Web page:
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In May 2016 American law firm BakerHostetler announced it was recruiting ROSS, a robot equipped with an artificial intelligence engine, to work with the team specialising in bankruptcy procedures and company restructuring.

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Alexandre Bilger is CEO of Sinequa. A graduate of both the Polytechnic School and MINES ParisTech, he began his career in 1995 as a software architect with Nat Systems before co-founding the software editing...

Cognitive computing aims to reproduce the way the human brain functions, notably by bringing together automated learning and language processing. The goal is to give meaning to mass data and to facilitate decision-making.

Why should we be interested in cognitive computing? 

It is all about extracting knowledge from mass data, given that the latter can now be processed thanks to big data analysis tools. Businesses accumulate vast amounts of internal and external information - information that humans are simply not capable of analysing. Cognitive computing aims to gain "insights" from this data by putting it into context. Notably, it relies on self-learning technology (machine learning), graph analysis and language processing. 
The algorithms the technology uses are not new, but they have benefited from the exponential growth in processing power (as established by Moore's law). With cognitive computing, the days of binary-style "yes or no" answers are long gone. It does not predict one particular result, but many, along with correlations. For example: "there is an X% probability that the client will terminate their contract". 

This type of IT involves self-learning, and the pertinence of the results depends on the quality of the examples provided. This requires preliminary work in terms of linguistic and semantic development, in order to turn raw data into data that is workable and adapted to the sector in question.   

How can this technology been used?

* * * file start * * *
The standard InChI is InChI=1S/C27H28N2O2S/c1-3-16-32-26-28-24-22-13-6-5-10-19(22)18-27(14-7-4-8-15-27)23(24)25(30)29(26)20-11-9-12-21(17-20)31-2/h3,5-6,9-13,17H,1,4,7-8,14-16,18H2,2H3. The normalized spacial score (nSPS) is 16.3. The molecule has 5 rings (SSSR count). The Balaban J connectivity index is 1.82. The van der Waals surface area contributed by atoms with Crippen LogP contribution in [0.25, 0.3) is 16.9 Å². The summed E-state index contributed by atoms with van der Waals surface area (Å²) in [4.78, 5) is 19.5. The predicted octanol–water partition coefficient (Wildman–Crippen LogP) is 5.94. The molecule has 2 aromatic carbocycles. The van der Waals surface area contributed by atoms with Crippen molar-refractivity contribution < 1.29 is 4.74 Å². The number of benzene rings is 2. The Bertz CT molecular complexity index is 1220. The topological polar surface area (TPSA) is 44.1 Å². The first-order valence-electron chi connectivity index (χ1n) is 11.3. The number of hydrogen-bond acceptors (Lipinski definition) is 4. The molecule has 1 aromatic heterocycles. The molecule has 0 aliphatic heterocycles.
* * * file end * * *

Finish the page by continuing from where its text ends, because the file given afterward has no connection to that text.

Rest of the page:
In many different ways: in the customer relations domain, cognitive computing can reduce the churn rate by detecting weak indicators obtained from CRM data or call centre interactions. 

And by identifying abnormal patterns in financial transactions, it can help fight money laundering and the financing of terrorism. 

The technology can also help a law firm find the best lawyer to defend a client in a given case, based on their previous case defence history. 

Via social networks, a pharmaceutical laboratory can use AI to monitor how happy clients are with a newly released drug: have comments been positive, negative or neutral? Does the information come from patients, associations, doctors or advocates of the drug? This type of analysis can also shed light on possible secondary effects which were not identified during clinical trials, allowing for measures to be taken quickly.  

Does cognitive computing replace humans?

No, because there is an important parallel relationship between man and machine. By analysing data from disparate sources in order to identify links, cognitive computing helps with human decision-making. This is also true the other way round. For example, Deep Blue, IBM's chess computer, won a game against a grand master but lost against a "mixed" team in which humans worked in tandem with a computer. Google translate calls upon internet users to help improve the quality of its translations. How do you translate "change agent" into French, for example? The automated translation will give the result "agent de change". However, depending on the context, a human might suggest "agent de changement", which may be more appropriate. 

In a work context, an intelligent system could provide an employee with tasks to complete during the day by supplying the latter with the contextualised data they need. This would reduce the large number of data that the employee would have to sift through in order to complete the same objective. 

Who cares?

- Cognitive computing is used in numerous artificial intelligence applications, notably expert systems, natural language programming and neuronal and robotic networks. According to the International Data Corporation, by 2020, 50% of all data analysis tools will use predictive modelling technology based on cognitive functions. 

- Numerous sectors are concerned. IBM's "Watson" super-computer helps doctors carry out diagnoses as well as helping sales people to understand their markets.

- In France, the Crédit Mutuel CIC bank wants to use such technology to help employees deal with customer emails. In the UK, clothing company Macy's is experimenting with an intelligent mobile app which answers client questions based on the specific store they are in, to help them find the best-suited locally available products.
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